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Coming to Grips With My Ancestry

12 Mar

I’m not sure if I mentioned it on the blog before, but within the past couple of years, I’ve discovered some interesting things about my ancestry. Through the web, I found a cousin who created a genealogy website … our respective fathers were brothers, so we share a common lineage through our grandfather Cox.

Godspeed2

A replica of the Godspeed … can you imagine crossing the Atlantic in THAT small ship?

Anyhow, she has posted ancestry records going back thirteen generations and has discovered that our great-many-times-over grandfather arrived in America on the 3rd sailing of the Godspeed to Jamestown, the first English settlement in the U.S.

William Coxe was 12 years old when he arrived in 1610, accompanied by his sister Elizabeth, who was sister-in-law to Thomas West, better known as the 3rd Lord de la Warr. You guessed it, he’s the fellow who gave his name to the state of Delaware!

It was tough times back then. Starvation, Indian attacks, disease, all took their toll on those settlers. When the first census was done in 1625 (it was called a “muster” because it was as much about counting arms and ammunition reserves as it was counting people), William was one of the only men from the 3rd sailing that was still alive.

Since he arrived before 1616, William was accorded “Original Planter” status, which means nothing today (except that I am eligible to be a member of the Jamestown Society). Back then though, it meant that he was given 100 acres of land along the James River. He received another 150 acre grant later on for bringing three people over to join the settlement in the New World.

That’s where my American roots started. The Cox family (the “e” was dropped by William’s son, John) continued to grow on the Virginia Peninsula, moving northwest into what is today Henrico County. Five generations later, Henry Cox moved his family to Blount County, Tennessee in 1796, but not before his son, Curd, joined the Virginia militia and fought in the pivotal Battle of Guilford Courthouse. The British outnumbered the Revolutionary forces two-to-one and were the tactical victors, but the battle inflicted heavy casualties on General Cornwallis’ army. They were slowed down enough to lose their foothold and seven months later, Cornwallis surrendered in Yorktown.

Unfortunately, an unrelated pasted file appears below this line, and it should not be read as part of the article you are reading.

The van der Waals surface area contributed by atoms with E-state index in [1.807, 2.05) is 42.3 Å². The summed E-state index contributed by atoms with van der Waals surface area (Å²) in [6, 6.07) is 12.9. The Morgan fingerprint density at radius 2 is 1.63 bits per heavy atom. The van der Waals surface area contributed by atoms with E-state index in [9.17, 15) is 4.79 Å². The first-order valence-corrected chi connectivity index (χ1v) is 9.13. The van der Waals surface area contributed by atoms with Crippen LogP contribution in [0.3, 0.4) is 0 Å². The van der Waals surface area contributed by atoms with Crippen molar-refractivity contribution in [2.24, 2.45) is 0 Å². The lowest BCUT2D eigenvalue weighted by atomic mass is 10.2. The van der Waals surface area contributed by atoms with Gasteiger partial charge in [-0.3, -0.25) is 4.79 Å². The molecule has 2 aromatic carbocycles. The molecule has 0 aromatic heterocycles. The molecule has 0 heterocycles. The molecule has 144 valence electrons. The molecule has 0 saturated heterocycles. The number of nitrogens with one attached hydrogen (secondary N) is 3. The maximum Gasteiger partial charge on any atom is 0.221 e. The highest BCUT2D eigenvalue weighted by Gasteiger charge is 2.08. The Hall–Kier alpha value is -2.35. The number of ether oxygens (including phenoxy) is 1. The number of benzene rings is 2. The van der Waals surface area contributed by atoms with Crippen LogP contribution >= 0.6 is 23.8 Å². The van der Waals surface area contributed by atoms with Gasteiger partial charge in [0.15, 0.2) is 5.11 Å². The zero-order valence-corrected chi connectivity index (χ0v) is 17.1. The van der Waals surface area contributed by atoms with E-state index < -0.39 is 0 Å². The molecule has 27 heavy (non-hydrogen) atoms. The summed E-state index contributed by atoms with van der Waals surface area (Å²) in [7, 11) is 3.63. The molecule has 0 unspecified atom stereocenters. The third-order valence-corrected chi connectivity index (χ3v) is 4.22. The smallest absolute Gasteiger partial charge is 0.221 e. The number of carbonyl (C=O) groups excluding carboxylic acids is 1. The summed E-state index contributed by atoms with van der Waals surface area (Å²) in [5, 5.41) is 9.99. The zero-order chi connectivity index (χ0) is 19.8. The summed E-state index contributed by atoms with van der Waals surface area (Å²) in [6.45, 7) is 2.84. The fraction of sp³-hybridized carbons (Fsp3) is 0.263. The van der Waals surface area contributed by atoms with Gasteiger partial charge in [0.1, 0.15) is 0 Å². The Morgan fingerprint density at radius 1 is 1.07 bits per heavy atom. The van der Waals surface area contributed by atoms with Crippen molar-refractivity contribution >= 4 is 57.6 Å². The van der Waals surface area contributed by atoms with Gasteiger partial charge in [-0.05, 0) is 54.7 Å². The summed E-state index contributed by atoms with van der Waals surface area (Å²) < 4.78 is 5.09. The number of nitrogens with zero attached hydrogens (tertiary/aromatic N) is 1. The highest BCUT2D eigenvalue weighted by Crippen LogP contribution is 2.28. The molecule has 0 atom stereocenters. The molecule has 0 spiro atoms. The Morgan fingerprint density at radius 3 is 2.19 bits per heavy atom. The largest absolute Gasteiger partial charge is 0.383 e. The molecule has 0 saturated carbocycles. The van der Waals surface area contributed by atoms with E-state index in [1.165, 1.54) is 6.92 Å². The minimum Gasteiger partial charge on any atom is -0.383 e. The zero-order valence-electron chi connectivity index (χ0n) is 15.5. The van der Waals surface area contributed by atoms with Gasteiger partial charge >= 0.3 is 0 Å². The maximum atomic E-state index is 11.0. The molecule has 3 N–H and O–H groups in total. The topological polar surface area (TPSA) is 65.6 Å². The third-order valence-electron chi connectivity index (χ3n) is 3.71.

After coming to Tennessee, Curd moved his family north into the Knoxville area, which is where his descendants … at least the ones that are part of my lineage … remained into present time. My grandfather’s farm (which I’ve mentioned in another post) was located just outside of Knoxville.

Curd Cox gravesite

Curd Cox was the first of my ancestors to settle in the Knoxville, Tennessee area

Curd’s grandson, Charles … my great-grandfather … fought in the Civil War, and this was a bone of contention between some members of my family. A large percentage of the population in Knox and nearby Anderson counties were opposed to secession, and there were a lot of skirmishes between their residents and those of bordering counties. Confederate military records indicate that a Charles Cox deserted his post in Memphis. My grandmother insisted that “No Cox ever deserted!”. Others suggested that upon hearing how bad things were at home (with most of the crops being confiscated to feed soldiers), Charles might have been one of the many soldiers that left their posts to take care of their families. I’d like to think that Charles and his family were against the war and that he might have been conscripted into the army against his will. Who knows?

The Cox family stayed in Tennessee until the Depression, when my grandfather moved his family north, first to Steubenville, Ohio and then to Ridgefield Park, New Jersey, looking for work in the paper mills. That’s where my father and mother met. My grandparents later moved back to Tennessee, to the farm I mentioned earlier.